"This mirrors nationwide results previously reported by Audubon," says Pidgeon.
Now, Pidgeon has expanded the study to begin to examine how the pressures of housing growth and land cover change have altered bird populations during the past 30 years across the 48 contiguous United States. "We are seeing geographic clusters within the U.S. where some species populations are increasing, which we suspect is due to increases in both generalist and exotic species," says Pidgeon.
While human population has grown significantly across the continental United States since the 1970s, Lepczyk says the number of houses sprouting up in previously undeveloped areas is likely having a greater impact than the raw number of humans inhabiting the landscape.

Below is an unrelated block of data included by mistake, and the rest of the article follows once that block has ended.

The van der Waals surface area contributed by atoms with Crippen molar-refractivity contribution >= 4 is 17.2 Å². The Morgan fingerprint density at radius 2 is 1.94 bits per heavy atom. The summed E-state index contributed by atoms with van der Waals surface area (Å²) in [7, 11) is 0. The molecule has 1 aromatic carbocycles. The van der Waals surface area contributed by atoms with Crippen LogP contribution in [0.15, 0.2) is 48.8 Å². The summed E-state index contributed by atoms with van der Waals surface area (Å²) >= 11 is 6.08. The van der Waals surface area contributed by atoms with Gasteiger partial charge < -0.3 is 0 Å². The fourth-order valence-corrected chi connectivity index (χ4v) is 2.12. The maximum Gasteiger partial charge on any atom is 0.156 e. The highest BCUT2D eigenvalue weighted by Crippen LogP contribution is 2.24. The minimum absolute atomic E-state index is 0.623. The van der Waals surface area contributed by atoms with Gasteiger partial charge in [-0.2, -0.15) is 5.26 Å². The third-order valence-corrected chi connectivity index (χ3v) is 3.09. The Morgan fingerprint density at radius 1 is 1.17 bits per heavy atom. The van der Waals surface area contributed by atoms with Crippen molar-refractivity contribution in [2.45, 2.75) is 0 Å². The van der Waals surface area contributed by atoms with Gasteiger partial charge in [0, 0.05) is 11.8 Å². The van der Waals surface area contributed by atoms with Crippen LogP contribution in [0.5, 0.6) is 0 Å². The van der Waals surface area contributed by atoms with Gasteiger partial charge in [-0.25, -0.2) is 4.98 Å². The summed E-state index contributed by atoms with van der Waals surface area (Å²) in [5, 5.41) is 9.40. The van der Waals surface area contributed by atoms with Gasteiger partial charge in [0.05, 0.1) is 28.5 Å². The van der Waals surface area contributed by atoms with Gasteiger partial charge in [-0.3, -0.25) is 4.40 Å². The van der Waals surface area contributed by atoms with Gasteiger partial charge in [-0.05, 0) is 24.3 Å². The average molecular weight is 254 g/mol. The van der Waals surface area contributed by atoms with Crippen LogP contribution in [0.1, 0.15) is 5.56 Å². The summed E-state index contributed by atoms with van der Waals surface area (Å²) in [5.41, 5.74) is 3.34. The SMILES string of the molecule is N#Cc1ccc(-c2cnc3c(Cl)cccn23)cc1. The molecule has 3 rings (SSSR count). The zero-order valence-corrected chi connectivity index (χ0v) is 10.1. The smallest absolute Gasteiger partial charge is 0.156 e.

"Houses, we think, may represent a better indicator of impact (on native bird species) than human population," Lepczyk explains.
The study results portray an increase in exotic bird and generalist species, such as European starlings, pigeons, crows and jays, as a consequence of increased housing density on the rural landscape.
What clearly puts some native forest species at risk is the outright loss of wooded habitats as roads and lawns replace native vegetation, says Pidgeon. Not only does such development shrink available breeding habitat, but it also opens corridors for bird predators such as raccoons and skunks. Lawns also provide foraging areas for brown-headed cowbirds, parasitic birds that lay eggs in other birds' nests.
"Roads provide access and increased edges that nest predators including jays and crows use," Pidgeon says, "and we know from the work of others that an increase in predation accompanies an increase in housing density" as the domesticated animals that accompany humans, cats and dogs in particular, exact a heavy toll on native forest bird species.